As the Soviet Union broke up, Moldova became an independent state, but the small section known as Transnistria, where Russian is the dominant language and pro-Russian sentiment prevails, sought to break away. In 1992 Moldova as independent state decided to return Transnistria and started a military conflict. A conflict was stopped by Russia, entering in a region troops and creating a peacemaking mission.
Despite its non-recognition, now Transnistria is a presidential republic, has its legislative and executive authority, the state border and army, own constitution, flag, emblem and anthem. The citizens of Transnistria has its own currency and passports, although nowhere except in Transnistria are not valid. For the past twenty-four years the people of Transnistria, a region spanning approximately 125 by twenty miles, have lived in a frozen state, members of a country that, for the rest of the world, does not exist. During this time, the new generation was formed and I belong to it.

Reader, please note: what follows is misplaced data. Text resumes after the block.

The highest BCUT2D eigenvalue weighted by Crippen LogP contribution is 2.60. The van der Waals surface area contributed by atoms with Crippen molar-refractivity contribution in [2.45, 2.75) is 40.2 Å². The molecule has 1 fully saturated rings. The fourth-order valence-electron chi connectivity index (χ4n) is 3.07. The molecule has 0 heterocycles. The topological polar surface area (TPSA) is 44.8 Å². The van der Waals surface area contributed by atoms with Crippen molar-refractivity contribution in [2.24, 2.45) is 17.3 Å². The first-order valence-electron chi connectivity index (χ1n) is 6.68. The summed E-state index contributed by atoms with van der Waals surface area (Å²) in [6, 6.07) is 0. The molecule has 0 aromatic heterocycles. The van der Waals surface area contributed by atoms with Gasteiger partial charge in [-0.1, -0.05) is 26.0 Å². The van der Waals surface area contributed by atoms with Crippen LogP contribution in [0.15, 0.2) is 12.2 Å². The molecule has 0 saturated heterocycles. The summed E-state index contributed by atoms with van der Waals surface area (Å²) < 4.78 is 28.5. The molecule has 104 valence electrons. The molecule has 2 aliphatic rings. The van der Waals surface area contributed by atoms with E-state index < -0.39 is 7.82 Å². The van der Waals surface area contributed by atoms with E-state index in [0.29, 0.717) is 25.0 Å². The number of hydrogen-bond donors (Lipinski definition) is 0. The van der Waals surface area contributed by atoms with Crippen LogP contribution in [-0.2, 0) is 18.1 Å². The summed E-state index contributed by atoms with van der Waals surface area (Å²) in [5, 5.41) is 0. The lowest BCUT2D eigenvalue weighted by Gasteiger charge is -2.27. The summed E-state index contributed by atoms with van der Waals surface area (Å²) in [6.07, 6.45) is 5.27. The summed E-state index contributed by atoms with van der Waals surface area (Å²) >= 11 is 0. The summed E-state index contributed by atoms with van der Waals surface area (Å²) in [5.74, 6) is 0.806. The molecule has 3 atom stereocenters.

We grew up in a melting pot of Moldovan, Ukrainian and Russian influence, and dont separate based on ethnic affiliation. We remain a conglomerate of cultures, yet also a culture all our own.
Many western photographers and journalists visiting Transnistria often show the country as a museum of Soviet symbols, focusing on the pro-Russian icons and statues of Lenin. Instead, I wanted to show Transnistria from the point of view of a person for whom this territory has always been a motherland.
Anton Polyakov (1990) is a freelance photographer based in Transnistria. He has graduated from high school of Tiraspol and then state University of Transnistria majoring in Geography.